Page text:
Erica Waters

Erica Waters’ second book, The River Has Teeth,wastes no time showing readers what they are in for: The first chapter opens with one of the novel’s two protagonists, Della Lloyd, in an abandoned prison, face-to-face with a monster. Then Della calls the monster “Mamma.”

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The story is as moving as it is unsettling, characterized by unique and vivid worldbuilding, and its monsters are not always villains. Or at least, that is not all they are. Throughout the novel, readers are forced to grapple with what happens when the people we love do terrible things.

Della comes from a long line of witches who for generations have lived on and drawn their magic from “the Bend,” a Tennessee forest that became enchanted after the family’s original matriarch was killed by men who resented her powers. But now the Bend’s magic is becoming inexplicably contaminated, growing increasingly unbridled and sinister. This is why Della’s mother turned into the River Siren and why Della must keep her locked in an abandoned prison. But now young women are going missing, seemingly swallowed by the Bend. Della believes she knows the true culprit, and her suspicions appear to be confirmed after the disappearance of Rochelle Greymont, a wealthy young woman from the neighboring town. 

Rochelle’s younger sister Natasha serves as the second narrator of The River Has Teeth. Waters’ use of alternating perspectives complicates what might otherwise have been a traditional mystery. Natasha is desperate to find out who is responsible for the loss of her sister, and Della must conceal the truth at all costs to protect her mother. Then Natasha decides that enlisting Della’s help is the best way to find Rochelle, and soon the Lloyds’ secrets and lies begin to unravel. 

Through Natasha’s eyes, readers see what it looks like when the Lloyd magic interacts with today’s society. Waters does not use fantasy to provide an escape from current events and conversations surrounding difficult and painful subjects like discrimination based on gender, sexuality, race or class; rather, she uses a world with magic as a crucible in which to see what it really takes to make meaningful change.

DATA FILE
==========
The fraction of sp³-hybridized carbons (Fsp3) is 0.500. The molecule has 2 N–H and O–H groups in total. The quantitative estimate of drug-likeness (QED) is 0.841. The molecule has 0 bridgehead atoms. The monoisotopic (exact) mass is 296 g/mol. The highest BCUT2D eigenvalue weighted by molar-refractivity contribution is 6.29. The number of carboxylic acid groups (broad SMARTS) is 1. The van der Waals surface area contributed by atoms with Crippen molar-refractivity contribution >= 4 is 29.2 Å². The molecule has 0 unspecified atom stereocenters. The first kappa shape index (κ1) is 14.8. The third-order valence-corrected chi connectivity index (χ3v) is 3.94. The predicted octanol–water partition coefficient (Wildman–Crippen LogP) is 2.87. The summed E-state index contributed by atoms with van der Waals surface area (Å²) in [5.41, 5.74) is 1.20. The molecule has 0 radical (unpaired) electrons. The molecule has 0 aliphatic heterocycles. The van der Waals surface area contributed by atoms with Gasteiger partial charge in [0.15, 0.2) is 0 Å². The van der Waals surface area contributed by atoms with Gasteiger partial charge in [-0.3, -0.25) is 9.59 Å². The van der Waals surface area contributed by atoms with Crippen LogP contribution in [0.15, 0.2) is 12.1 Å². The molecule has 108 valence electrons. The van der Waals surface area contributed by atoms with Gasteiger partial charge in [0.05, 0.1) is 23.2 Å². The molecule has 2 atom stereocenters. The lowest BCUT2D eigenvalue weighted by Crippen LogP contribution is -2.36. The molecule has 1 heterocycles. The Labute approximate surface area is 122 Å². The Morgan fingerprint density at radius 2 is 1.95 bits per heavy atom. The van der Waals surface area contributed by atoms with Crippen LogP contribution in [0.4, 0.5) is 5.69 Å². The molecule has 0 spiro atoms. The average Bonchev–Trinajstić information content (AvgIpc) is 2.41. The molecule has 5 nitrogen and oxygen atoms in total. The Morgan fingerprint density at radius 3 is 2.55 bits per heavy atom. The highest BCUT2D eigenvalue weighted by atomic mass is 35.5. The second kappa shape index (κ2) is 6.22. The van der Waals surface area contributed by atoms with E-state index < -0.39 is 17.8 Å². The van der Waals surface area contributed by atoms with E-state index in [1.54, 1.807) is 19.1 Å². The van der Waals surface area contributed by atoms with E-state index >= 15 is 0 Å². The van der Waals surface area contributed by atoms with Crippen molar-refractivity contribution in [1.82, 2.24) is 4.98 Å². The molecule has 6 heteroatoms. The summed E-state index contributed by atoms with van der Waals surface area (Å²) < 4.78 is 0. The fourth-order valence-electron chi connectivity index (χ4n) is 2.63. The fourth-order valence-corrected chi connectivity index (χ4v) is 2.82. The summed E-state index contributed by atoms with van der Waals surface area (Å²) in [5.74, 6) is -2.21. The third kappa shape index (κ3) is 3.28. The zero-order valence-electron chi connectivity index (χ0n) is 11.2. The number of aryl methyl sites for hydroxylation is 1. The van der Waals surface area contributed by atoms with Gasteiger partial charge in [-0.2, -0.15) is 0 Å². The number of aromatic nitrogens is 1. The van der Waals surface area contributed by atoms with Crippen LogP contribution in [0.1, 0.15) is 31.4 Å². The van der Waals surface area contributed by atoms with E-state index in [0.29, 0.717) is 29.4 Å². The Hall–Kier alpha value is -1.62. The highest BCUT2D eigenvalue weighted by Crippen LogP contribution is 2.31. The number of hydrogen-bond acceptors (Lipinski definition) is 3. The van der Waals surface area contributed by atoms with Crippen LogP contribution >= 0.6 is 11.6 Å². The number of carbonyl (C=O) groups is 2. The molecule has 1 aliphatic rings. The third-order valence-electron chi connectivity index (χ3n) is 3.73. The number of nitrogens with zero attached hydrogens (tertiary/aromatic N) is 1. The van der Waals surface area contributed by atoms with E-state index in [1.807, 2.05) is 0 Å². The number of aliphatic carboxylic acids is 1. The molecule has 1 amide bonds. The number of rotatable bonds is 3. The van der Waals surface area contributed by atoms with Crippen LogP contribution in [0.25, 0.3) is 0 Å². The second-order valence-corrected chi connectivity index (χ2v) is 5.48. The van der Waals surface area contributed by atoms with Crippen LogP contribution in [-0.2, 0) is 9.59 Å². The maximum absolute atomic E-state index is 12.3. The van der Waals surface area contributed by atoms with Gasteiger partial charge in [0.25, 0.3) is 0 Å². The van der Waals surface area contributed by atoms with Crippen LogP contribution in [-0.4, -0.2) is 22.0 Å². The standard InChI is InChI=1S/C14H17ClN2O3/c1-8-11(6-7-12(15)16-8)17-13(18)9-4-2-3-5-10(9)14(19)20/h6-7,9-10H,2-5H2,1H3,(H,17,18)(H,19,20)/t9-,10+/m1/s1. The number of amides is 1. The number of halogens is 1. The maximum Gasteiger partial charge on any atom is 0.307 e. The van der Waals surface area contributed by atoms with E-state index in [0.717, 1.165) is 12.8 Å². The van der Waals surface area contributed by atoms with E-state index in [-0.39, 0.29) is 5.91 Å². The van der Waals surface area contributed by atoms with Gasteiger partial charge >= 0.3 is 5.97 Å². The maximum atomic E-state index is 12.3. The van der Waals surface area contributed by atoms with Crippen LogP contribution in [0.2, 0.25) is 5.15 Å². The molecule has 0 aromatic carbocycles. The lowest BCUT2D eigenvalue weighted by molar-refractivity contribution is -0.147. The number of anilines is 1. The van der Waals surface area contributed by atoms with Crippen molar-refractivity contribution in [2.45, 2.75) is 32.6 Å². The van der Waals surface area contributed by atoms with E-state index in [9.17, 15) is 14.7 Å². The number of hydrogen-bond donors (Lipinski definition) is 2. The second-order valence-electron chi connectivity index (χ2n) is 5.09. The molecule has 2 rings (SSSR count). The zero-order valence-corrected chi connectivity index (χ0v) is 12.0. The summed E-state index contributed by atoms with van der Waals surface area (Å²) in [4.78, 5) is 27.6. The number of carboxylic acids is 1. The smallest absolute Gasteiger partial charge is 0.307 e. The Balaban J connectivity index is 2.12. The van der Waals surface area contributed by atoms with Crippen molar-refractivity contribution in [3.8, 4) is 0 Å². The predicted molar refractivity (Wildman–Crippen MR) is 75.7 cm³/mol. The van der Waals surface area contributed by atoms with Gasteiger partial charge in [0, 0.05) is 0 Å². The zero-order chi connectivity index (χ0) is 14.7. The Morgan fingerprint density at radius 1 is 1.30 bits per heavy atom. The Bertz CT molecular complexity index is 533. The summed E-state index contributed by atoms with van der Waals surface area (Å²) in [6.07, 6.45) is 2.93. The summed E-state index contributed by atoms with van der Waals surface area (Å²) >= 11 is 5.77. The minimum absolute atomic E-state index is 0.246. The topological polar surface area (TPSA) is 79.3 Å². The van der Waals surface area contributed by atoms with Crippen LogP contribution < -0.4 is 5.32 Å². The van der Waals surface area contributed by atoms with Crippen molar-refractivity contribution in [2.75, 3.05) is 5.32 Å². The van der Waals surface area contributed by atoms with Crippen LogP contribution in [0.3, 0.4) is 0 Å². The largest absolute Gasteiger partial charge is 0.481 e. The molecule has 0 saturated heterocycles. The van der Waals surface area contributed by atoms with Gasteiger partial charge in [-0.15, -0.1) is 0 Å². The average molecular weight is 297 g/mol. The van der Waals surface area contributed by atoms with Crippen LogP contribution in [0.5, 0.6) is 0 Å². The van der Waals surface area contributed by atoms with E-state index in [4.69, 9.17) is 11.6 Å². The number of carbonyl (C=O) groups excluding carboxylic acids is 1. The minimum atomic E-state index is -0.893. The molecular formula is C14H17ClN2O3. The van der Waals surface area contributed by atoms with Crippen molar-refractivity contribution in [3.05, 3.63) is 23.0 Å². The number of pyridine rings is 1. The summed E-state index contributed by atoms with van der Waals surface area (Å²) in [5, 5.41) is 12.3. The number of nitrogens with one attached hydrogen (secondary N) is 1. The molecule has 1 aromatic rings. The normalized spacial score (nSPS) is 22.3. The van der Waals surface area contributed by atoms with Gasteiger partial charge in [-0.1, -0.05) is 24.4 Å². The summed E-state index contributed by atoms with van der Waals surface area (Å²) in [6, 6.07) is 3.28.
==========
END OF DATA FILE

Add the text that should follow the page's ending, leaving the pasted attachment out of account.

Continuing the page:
The River Has Teeth touches on a wide range of social issues, but it deals most heavily with violence against women and institutionalized misogyny. The female characters are complex — sometimes even evil — but Waters never plays into tropes that vilify women on account of their gender. Additionally, the story does not shy away from interrogating why young women are the ones going missing on the Bend and why the police are only willing to work a certain amount to make things right.

In the end, however, women are not the story’s victims, but its heroes. Through magic, Della and Natasha reclaim their agency. “Women spend so much time trying to make ourselves small so we won’t get hurt, or we make ourselves so visible our visibility becomes a shield. We’ve got a hundred weapons … and none of them work,” Natasha says. “But magic like Della’s — now that’s something else, isn’t it? That’s a weapon with sting, with bite.”

But The River Has Teeth is not merely a story of women enacting revenge. It is a story of family, grief and loyalty, and it features a new take on the enemies-to-lovers trope. In this way, while the booktells a story that is every woman’s worst nightmare, it also shows how much strength women possess and how much joy and peace women can feel in solidarity with one another.

For more local book coverage, please visit Chapter16.org, an online publication of Humanities Tennessee.

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